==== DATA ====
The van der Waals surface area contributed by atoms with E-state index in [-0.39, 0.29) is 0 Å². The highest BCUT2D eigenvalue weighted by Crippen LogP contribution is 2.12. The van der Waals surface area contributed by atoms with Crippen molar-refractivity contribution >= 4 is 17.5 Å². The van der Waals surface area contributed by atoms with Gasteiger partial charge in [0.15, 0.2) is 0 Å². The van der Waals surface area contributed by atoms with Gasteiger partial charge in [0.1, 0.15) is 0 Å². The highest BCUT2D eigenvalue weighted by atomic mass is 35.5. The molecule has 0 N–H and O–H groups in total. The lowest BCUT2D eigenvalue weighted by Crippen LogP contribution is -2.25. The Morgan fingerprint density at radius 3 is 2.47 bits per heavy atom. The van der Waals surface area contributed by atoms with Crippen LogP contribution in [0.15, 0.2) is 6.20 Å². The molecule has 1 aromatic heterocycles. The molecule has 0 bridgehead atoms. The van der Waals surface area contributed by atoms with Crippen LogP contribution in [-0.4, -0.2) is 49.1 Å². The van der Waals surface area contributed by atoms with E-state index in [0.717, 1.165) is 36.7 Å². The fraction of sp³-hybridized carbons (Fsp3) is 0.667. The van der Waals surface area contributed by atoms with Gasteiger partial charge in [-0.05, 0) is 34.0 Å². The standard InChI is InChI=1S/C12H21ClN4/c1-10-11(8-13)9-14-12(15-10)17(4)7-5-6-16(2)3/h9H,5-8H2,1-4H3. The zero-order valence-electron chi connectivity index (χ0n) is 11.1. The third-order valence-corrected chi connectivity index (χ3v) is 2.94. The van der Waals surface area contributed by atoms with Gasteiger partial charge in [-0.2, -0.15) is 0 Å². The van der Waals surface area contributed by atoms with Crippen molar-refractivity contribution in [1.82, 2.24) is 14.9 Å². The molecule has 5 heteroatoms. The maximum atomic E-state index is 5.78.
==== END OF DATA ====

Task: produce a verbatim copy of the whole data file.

The van der Waals surface area contributed by atoms with E-state index in [-0.39, 0.29) is 0 Å². The highest BCUT2D eigenvalue weighted by Crippen LogP contribution is 2.12. The van der Waals surface area contributed by atoms with Crippen molar-refractivity contribution >= 4 is 17.5 Å². The van der Waals surface area contributed by atoms with Gasteiger partial charge in [0.15, 0.2) is 0 Å². The van der Waals surface area contributed by atoms with Gasteiger partial charge in [0.1, 0.15) is 0 Å². The highest BCUT2D eigenvalue weighted by atomic mass is 35.5. The molecule has 0 N–H and O–H groups in total. The lowest BCUT2D eigenvalue weighted by Crippen LogP contribution is -2.25. The Morgan fingerprint density at radius 3 is 2.47 bits per heavy atom. The van der Waals surface area contributed by atoms with Crippen LogP contribution in [0.15, 0.2) is 6.20 Å². The molecule has 1 aromatic heterocycles. The molecule has 0 bridgehead atoms. The van der Waals surface area contributed by atoms with Crippen LogP contribution in [-0.4, -0.2) is 49.1 Å². The van der Waals surface area contributed by atoms with E-state index in [0.717, 1.165) is 36.7 Å². The fraction of sp³-hybridized carbons (Fsp3) is 0.667. The van der Waals surface area contributed by atoms with Gasteiger partial charge in [-0.05, 0) is 34.0 Å². The standard InChI is InChI=1S/C12H21ClN4/c1-10-11(8-13)9-14-12(15-10)17(4)7-5-6-16(2)3/h9H,5-8H2,1-4H3. The zero-order valence-electron chi connectivity index (χ0n) is 11.1. The third-order valence-corrected chi connectivity index (χ3v) is 2.94. The van der Waals surface area contributed by atoms with Gasteiger partial charge in [-0.2, -0.15) is 0 Å². The van der Waals surface area contributed by atoms with Crippen molar-refractivity contribution in [1.82, 2.24) is 14.9 Å². The molecule has 5 heteroatoms. The maximum atomic E-state index is 5.78.